What is it?
This ancient Chinese bronze bell is one of a set of four. It is decorated with birds forming a suspension loop, coiled serpents as bosses, and dragons on the bottom panel. Each bell in the group is of a different size (this one measures 66.4cm in height and 47cm in width) and each produces a different note when struck by a mallet. This type of bell, known as a bo, was developed between 1300 and 800 BC in China’s Yangtze River valley and would have been suspended mouth-down from a rack. This particular bo is later in date, originating in the Eastern Zhou dynasty in the late Spring and Autumn period, c.500-450 BC.
Where was it found, and when?
The bell entered the Freer Gallery of Art’s collection in 1941. It was bought from a dealer, but his stock cards contain no clues as to when or where it was found. Bells from the same group were acquired by other US museums in the late 1930s and early 1940s. The earliest acquisition was in 1938, when the Buckingham family donated their bell to the Art Institute of Chicago. The Buckinghams often held onto their purchases for a short period before giving them to the Institute, so it is thought that the bell set was unearthed in the mid-1930s, if not before.
While the findspot of the bo remains a mystery, excavations at the Houma foundry in the Shanxi province have revealed that the group was manufactured in this flourishing production centre. Established in c.585 BC, the bronze foundry was the largest known anywhere in the ancient world, and was the site of large-scale production of major objects for around 150 years. The foundry was excavated between 1955 and the 1960s (although the final report was not published until the 1990s), and tens of thousands of ceramic fragments of models and moulds were uncovered. Many of these match surviving bronze objects, such as this bo and the others in its group.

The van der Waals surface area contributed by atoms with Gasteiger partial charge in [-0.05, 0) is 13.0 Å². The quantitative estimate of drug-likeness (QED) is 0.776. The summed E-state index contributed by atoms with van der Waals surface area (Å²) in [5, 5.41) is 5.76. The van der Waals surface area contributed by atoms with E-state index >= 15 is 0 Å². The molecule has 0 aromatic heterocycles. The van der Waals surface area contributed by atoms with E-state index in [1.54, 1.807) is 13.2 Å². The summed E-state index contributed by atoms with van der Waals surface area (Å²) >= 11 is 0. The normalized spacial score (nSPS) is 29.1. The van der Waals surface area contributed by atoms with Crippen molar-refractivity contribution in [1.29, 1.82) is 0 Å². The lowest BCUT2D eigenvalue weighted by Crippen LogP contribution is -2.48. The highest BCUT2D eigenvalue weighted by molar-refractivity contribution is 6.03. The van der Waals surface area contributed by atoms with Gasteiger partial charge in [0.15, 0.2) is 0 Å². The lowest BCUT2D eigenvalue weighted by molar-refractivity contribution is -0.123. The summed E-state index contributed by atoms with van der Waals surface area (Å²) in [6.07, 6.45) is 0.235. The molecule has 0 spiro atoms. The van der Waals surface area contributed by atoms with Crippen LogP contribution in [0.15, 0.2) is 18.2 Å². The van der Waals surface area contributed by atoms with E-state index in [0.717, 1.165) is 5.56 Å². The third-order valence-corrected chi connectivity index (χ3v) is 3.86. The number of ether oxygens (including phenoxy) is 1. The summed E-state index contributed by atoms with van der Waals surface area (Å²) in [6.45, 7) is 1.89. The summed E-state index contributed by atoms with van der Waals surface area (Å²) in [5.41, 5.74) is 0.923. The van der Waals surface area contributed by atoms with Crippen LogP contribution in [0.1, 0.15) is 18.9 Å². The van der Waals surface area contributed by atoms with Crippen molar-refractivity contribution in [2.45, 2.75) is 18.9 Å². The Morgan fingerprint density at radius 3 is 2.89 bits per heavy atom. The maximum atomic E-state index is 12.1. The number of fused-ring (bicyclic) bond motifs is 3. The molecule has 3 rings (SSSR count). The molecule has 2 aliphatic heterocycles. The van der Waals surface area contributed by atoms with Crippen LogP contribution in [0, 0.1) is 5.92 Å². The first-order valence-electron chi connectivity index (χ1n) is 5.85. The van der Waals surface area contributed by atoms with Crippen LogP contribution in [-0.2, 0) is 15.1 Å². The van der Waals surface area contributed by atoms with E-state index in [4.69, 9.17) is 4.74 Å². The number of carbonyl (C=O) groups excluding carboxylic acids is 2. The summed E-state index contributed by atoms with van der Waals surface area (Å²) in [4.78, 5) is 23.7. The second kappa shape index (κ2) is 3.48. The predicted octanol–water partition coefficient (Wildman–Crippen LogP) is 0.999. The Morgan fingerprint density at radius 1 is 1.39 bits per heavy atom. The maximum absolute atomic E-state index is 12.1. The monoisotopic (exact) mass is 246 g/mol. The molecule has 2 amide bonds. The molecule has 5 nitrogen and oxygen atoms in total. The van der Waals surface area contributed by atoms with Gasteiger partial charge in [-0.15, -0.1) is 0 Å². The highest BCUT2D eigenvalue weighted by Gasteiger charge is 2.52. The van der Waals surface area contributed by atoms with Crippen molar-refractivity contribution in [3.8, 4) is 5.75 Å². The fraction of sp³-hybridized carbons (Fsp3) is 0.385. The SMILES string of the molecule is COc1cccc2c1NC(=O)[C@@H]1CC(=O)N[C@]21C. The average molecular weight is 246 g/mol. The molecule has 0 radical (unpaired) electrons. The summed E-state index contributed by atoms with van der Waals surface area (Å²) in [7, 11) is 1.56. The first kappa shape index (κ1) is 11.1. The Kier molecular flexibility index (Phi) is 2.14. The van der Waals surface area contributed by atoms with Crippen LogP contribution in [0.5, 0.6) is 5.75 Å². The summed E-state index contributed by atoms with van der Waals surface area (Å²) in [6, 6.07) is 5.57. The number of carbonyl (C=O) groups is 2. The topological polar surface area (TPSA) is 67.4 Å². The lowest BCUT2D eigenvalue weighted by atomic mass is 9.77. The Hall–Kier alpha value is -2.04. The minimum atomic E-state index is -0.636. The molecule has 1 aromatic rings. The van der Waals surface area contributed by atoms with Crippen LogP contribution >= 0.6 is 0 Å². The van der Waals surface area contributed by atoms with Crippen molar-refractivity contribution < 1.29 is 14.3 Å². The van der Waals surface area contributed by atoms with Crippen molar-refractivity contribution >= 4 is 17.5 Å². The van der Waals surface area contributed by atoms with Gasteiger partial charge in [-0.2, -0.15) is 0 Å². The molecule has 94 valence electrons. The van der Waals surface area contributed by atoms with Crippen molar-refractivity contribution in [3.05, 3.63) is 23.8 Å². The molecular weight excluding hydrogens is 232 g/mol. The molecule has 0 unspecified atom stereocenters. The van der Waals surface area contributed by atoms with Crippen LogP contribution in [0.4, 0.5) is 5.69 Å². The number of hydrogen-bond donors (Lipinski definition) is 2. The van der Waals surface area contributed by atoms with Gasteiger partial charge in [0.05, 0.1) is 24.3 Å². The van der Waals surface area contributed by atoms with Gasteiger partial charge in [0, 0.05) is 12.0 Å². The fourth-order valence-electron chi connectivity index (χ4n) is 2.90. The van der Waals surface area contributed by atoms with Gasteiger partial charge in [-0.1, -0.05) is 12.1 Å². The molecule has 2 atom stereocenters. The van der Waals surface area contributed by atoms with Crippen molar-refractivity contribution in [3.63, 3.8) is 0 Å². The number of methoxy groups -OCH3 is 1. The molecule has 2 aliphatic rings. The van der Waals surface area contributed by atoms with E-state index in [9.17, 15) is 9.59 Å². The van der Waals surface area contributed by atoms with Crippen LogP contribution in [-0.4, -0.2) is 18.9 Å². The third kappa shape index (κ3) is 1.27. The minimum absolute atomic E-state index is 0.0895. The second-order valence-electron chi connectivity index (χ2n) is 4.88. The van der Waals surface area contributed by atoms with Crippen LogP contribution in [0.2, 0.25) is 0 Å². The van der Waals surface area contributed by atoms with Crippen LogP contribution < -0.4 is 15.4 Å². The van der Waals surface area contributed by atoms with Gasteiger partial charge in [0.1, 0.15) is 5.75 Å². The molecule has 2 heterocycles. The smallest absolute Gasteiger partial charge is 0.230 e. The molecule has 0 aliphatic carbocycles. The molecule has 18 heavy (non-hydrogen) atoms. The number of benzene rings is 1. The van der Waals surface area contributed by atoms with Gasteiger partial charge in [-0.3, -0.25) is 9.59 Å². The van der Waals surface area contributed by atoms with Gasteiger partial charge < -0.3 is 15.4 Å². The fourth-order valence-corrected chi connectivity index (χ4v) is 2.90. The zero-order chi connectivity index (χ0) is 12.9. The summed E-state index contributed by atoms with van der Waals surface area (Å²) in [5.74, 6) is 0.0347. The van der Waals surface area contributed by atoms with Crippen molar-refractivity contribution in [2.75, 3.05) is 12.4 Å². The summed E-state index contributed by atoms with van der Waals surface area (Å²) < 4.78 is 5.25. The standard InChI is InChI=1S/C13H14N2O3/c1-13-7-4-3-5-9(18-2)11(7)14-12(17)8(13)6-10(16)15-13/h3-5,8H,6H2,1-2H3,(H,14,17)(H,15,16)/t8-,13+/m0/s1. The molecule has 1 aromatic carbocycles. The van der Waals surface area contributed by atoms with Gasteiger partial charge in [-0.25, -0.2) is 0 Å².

Why does it matter?
Bells were among the earliest objects to be cast in bronze in China (a practice that was under way by 1600 BC) and they became an important part of Bronze Age court life. Between the 6th and 4th centuries BC, there were a number of powerful local courts who competed with one another, not just on the battlefield, but in the cultural sphere too. Music was a key part in this display of superiority, with courts having their own orchestras and instruments, like the bo, as showpieces.
The scale of the works at Houma shows that bronze items were in high demand at this time. The foundry was controlled by the aristocratic rulers of the state of Jin, and the artefacts cast there probably came into the hands of their owners through involvement with the administrators. Elite objects in particular, like the impressive, high-status bells, probably rewarded service to the state. As well as serving as a sign of favour from the rulers, a set of bells would, according to tradition, bring happiness to the family who owned it.
Weighing 61.2kg, this bo is not the largest bell produced, but it still required a considerable amount of the metal, making the set a costly commission. With its elegant decoration, it is a luxury artefact that is emblematic of the height of Chinese bronze production and the status-conferring role these bells would play.
See for yourself
The bell will go on display in the long-term exhibition Resound: Ancient Bells of China at the Smithsonian’s newly reopened Arthur M Sackler Gallery from 14 October 2017.
This article appeared in issue 85 of Current World Archaeology. To find out more about subscribing to the magazine, click here.
Image: Freer Gallery of Art